A license is a legal document that copyright holders may adopt to regulate how people can use their works. Users are often required to accept the terms and conditions of a license as a prerequisite to their use of the copyrighted works.
Multiple Licensing
The copyright holder of a work can have various ways of making use of his/her work available to others. The terms and conditions she would want users to accept may differ from case to case. For example, the copyright holder of an editor software may be willing to issue an academic license that is cheaper and more affordable for students, while commercial licenses are adopted when the program is sold to commercial entities. A copyright holder can also decide to license a work under both FOSS licenses and proprietary licenses to achieve different purposes.
Public Domain
The term public domain is used to describe all creative works that are not protected by copyright law and can therefore be used freely. Works that are in the public domain might be cultural heritage that came to existence before copyright law, or works that were once protected but whose copyright has expired, or works for which their copyright holder decides not to claim copyright. In the latter case, the disclaimer must be made explicitly. In some countries, a signed written document deposited with a national registrar may even be required. Works that are licensed under FOSS licenses are still copyrighted and do not fall into this category.
Source Code
Source code is written in special kinds of languages designed for programming. A program in its source code form might not be easy for lay people to understand, but it is comprehensible to trained programmers. When the source code is converted to machine readable form, even programmers will have difficulty understanding and modifying the program. Therefore, access to the source code is a prerequisite for the development of FOSS and a principle embraced in all FOSS licenses. A more detailed explanation of “source code” can be found in the Glossary of the introductory primer, Free/Open Source Software, A General Introduction, which is available online at
When a copyright holder licenses her work to someone else, she can also choose to allow the licensee to sublicense the work. That is, when the licensee distributes the work, within the scope of rights granted by the licensor, the licensee is not only a (re)distributor but also a licensor of a sub-license between her and the other party (licensee of a sub-license). However, most FOSS licenses do not grant people the right to sub-license. For example, A is the copyright holder of X program. B receives a copy of X and distributes more copies. C receives the copy from B. If A does not grant B the right to sub-license, both B and C receive the license directly from A. If A grants the right B to sub-license program X, within the scope of the rights granted by A, B may start a new license and him/herself become a (sub)licensor of program X.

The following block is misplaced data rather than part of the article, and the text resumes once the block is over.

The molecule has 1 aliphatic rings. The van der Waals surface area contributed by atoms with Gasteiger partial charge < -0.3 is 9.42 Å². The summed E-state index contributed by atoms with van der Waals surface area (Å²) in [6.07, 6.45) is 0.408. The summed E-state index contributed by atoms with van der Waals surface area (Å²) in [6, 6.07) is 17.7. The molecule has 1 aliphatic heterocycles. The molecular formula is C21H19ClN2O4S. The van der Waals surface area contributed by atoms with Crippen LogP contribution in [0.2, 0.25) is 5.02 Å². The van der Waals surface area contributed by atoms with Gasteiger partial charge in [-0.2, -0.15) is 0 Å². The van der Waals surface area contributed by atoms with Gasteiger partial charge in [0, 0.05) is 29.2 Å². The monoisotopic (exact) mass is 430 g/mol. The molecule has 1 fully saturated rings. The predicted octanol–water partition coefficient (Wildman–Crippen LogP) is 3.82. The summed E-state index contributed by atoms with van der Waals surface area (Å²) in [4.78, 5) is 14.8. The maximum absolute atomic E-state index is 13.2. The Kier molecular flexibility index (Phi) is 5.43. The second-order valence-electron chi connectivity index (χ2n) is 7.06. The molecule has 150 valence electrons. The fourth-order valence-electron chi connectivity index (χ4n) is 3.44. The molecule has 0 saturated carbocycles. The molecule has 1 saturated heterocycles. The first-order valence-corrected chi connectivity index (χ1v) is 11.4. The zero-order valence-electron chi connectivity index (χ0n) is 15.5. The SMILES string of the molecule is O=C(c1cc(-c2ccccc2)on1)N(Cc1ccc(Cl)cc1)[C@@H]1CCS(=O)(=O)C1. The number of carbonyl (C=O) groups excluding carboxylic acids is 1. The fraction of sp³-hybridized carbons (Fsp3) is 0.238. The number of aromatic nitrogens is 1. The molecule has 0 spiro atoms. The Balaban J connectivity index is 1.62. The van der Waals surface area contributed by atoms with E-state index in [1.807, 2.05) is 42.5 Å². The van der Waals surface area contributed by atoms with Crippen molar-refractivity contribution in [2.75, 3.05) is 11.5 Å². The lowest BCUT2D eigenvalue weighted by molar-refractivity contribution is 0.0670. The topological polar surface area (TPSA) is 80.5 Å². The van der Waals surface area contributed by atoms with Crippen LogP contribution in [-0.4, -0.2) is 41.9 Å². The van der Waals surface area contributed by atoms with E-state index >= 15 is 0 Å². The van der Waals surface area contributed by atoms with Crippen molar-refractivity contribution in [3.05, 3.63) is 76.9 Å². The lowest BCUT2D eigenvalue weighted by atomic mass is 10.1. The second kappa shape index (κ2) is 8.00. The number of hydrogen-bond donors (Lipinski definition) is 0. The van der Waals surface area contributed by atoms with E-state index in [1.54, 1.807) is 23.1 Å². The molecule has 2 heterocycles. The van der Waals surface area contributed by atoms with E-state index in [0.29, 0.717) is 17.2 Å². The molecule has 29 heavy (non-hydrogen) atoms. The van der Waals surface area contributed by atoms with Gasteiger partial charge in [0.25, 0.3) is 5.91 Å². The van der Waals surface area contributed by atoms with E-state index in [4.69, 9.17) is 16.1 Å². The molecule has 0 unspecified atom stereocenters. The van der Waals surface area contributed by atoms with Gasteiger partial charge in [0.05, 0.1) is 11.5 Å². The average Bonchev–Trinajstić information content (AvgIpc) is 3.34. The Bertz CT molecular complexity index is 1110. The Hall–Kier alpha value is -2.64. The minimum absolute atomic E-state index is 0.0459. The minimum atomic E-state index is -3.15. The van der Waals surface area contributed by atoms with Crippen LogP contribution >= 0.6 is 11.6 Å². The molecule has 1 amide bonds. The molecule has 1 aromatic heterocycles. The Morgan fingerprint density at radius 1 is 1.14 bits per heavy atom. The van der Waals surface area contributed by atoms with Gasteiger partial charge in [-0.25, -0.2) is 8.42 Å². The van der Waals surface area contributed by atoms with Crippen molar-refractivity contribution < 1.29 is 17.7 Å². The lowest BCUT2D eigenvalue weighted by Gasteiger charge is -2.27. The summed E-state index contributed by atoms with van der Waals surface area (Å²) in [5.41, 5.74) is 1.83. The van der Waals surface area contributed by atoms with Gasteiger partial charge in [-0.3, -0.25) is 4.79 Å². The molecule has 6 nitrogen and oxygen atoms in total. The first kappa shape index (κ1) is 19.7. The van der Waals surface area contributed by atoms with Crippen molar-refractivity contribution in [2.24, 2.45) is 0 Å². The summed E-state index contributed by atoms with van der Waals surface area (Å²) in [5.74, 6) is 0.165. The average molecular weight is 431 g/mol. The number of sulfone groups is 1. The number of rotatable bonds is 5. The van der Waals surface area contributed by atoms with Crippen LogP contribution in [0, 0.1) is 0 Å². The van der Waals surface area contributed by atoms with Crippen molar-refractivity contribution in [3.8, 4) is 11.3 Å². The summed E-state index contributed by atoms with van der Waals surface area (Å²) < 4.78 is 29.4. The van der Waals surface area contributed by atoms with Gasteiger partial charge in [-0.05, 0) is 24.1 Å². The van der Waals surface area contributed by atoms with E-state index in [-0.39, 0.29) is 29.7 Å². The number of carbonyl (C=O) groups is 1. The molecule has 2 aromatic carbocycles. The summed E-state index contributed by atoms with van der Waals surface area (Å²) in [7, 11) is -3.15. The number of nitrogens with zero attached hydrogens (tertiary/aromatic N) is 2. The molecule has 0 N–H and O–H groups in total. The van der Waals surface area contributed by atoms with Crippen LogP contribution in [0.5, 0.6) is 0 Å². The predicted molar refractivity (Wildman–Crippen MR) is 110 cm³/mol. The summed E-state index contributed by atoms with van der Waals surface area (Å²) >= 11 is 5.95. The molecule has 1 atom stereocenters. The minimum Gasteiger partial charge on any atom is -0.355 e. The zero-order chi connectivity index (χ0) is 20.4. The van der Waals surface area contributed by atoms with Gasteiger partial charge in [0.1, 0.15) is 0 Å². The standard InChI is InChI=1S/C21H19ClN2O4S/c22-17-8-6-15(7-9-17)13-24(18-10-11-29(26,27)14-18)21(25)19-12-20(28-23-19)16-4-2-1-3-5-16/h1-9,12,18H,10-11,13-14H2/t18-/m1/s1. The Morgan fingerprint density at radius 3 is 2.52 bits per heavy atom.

Warranty Disclaimer
Warranty is a guarantee made by the vendor against potential liabilities arising from the use of a product. All FOSS licenses come with a warranty disclaimer. Such clauses are designed to protect the author of FOSS programs, for these programs are licensed without royalty and changes might be added in its development. However, although FOSS programs themselves are royalty-free and disclaim warranty, vendors of FOSS programs can always provide their customers with a warranty and various kinds of supports for a fee.
Another reason why licenses of community distributions may not include warranty clauses may be because developers are expected to understand the code and fix the bugs, and are invited and expected to take on some responsibility as a member of the community. However, in commercial distribution, it is unreasonable to expect customers to be capable to read and change the code. In some countries, failure to provide minimum guarantee will lead to consumer protection issues